DriveTime would have to start internally with the employee brand to affectively change this perception in order to alter the customer experience. This included recruiting and hiring for a different skill set. Instead of hiring those with car sales experience, the real transformation began when DriveTime began seeking out college educated candidates, especially loved those with previous retail experience…not car salesmen. The change in hiring mimicked the Enterprise Rental Car protocol of hiring only recent college grads for all entry level positions. Enterprise’s entire management development comes from within their own forces.
ReBranding with The Go-to Guys for Cars and Credit Campaign
In addition to hiring a different talent level, DriveTime’s brand really hit a home-run with the Go-to Guys for Cars and Credit campaign co-developed with their new agency, Fogarty, Klein and Monroe (FKM) who was hired as the agency on record in 2005. This campaign truly met the needs of the employees (internal branding) and gave them a company brand they could feel proud of. To be thought of as a “Go-to Guys” felt positive and promising to both employees and customers alike. Both employees and customers connected emotionally with this campaign which is the most impactful way to be a difference maker in highly competitive consumer based industries, like the automotive industry.
View an example of a :30 TV spot from this campaign via the video below or click here if unable to view on your mobile device..
The idea of striving to be the company customers came to as their first choice vs their only choice had a huge impact externally in the messaging communicated through the next five years national campaigns, merchandising and culture. If you ask me, the Go-to Guys campaign truly “rebranded” the company and greatly contributed to the 300% increase in revenue from 2002-2010. By the time I left DriveTime in early 2011 company revenues were well over $1.6 Billion completing the transformation fom The Ugly Duckling to beautiful Swan.
So, you can see renaming or rebranding a company isn’t something that happens overnight, and doesn’t cure all that ails. Its can be a very long process to find the sweet spot that emotionally connects customers and employees to a company’s product or service. Establishing a brand and name that does just that is critical to the long term success of any business.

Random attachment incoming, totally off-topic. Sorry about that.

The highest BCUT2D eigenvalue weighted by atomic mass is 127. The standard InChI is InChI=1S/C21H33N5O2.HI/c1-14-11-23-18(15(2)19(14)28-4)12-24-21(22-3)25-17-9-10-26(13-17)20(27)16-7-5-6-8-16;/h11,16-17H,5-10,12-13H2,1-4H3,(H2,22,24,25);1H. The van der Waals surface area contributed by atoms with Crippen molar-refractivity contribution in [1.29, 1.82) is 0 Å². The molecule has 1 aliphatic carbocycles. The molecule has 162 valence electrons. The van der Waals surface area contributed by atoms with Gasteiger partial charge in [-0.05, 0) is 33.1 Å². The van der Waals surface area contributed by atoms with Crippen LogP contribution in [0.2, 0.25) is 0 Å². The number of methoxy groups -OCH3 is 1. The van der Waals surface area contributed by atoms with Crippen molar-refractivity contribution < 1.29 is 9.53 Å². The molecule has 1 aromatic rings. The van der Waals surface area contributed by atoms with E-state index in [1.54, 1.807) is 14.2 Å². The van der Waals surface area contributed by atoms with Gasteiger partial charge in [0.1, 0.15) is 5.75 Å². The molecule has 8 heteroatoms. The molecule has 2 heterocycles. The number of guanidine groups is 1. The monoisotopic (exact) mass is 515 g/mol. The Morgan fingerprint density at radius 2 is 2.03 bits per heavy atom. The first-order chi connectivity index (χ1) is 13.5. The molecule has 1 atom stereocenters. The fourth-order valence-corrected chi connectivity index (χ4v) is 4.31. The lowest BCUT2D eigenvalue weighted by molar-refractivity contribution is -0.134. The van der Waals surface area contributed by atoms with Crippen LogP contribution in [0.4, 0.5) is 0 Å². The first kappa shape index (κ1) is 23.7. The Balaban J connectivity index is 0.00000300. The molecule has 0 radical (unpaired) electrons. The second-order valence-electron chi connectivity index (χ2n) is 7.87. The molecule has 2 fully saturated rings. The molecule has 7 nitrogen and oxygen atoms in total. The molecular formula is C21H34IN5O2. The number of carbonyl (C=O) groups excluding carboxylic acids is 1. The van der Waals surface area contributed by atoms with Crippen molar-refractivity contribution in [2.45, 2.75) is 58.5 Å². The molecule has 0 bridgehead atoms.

In conclusion, the following five points should be consider for all businesses who want to get it right the first time:
- Don’t rush the naming process. Names shouldn’t limit future growth or be difficult to pronounce or spell. Hire a professional.
- Know who you are as a company…not just what you offer, but what does it really mean to your customer. Branding is developed from this perspective. Run your thoughts by someone outside your industry to get a clean, unbiased perspective. Again, hire a professional.
- Have a marketing, advertising budget that includes branding. So you CAN hire a professional.
- Be patient…don’t rush the branding process or have unrealistic expectations. It takes time to develop a brand. And, don’t forget to hire a professional!
- Remember, brands evolve or time…don’t get stuck in outdated thinking. Social Media is here to stay, and the next bright shiny marketing platform is just around the corner. Did I mention you should hire a professional?
I hope my point has been well made regarding hiring a professional and the reasons why it behooves your company to do so. Companies come to me often who have been in business with solid sales for years, but they can’t seem to get over the hump. It’s hard to build long term success and ensure increases in revenue or market share without the foundation of strategic branding. It’s never too late to turn your Ugly Duckling into a Swan!